The Sanyukt Samaj Morcha, a political front formed by several farmer bodies, failed to win any seat in the Punjab Assembly elections, data from the Election Commission showed. As many as 93 of the 94 its candidates lost their security deposits, according to The Indian Express.
The party was formed by 22 out of 32 farmers’ unions that had taken part in the year-long agitation against the Narendra Modi government’s now-repealed farm laws. The farmers, who staged a massive protest on Delhi’s borders from November 2020 to December 2021, were concerned that the new laws would open up the country’s agriculture markets to private companies.
Since the Morcha was not registered as a party by the Election Commission in time for the polls, its candidates contested as independents. The new party had allied with Haryana-based farm leader Gurnam Singh Chaduni’s Sanyukt Sangharsh Party. Out of 117 seats, Chaduni’s party contested 10, while the Morcha fielded candidates in 104 seats.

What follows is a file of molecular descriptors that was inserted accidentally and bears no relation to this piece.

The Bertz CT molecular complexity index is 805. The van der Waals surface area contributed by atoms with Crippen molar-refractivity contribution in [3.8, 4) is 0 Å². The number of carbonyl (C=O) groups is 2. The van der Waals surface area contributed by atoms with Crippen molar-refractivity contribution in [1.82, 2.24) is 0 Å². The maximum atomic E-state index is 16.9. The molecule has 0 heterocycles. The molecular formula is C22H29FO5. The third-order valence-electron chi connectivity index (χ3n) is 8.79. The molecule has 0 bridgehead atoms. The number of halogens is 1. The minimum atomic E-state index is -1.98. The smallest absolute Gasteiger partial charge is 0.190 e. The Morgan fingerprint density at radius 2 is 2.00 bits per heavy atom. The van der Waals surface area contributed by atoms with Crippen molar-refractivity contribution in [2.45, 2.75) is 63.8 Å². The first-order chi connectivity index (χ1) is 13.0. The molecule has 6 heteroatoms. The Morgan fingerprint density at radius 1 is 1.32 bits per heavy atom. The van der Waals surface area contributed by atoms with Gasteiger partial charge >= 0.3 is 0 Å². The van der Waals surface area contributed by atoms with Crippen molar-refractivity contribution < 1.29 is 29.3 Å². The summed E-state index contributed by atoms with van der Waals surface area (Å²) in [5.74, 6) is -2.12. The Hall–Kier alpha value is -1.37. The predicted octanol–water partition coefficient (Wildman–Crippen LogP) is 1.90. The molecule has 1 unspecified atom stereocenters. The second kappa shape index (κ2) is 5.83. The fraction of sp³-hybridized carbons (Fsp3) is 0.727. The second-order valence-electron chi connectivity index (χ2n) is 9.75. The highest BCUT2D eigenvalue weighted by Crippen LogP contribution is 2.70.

The Punjab elections were swept by the Aam Aadmi Party which won 92 of the 117 constituencies. The Congress which was in power in Punjab could bag just 18 seats with 23% of the vote share, data provided by the Election Commission showed.
The Sanyukt Samaj Morcha chief Balbir Singh Rajewal lost the poll battle for the Samrala seat, according to The Indian Express. He could only manage 4,676 votes in comparison to the Aam Aadmi Party’s winning candidate who received 57,557 votes.
Rajewal was among the key leaders in the farmer’s agitation.
Several other party candidates such as Prem Singh Bhangu, Sukhmandeep Singh Dhillon, Ravneet Singh Brar, Gurpreet Singh Kotli, and Ramandeep Singh lost the elections.
Bhangu said the people in Punjab were looking for a change and they saw it in the Aam Aadmi Party. “SSM’s [Sanyukta Samaj Morcha] entry into politics was late and perhaps this was the reason that we could not get it translated into votes,” he said, according to The Indian Express.
Manjeet Singh, the chief spokesperson of the Sanyukt Samaj Morcha, said that the unity of farmers was fragile, ThePrint reported.
“One may see them [farmers] as individuals united by one occupation, but they are divided by political affiliations,” he said. “There is an immense power struggle. When some leaders said that they would contest polls, others started acting as major hurdles in their way.”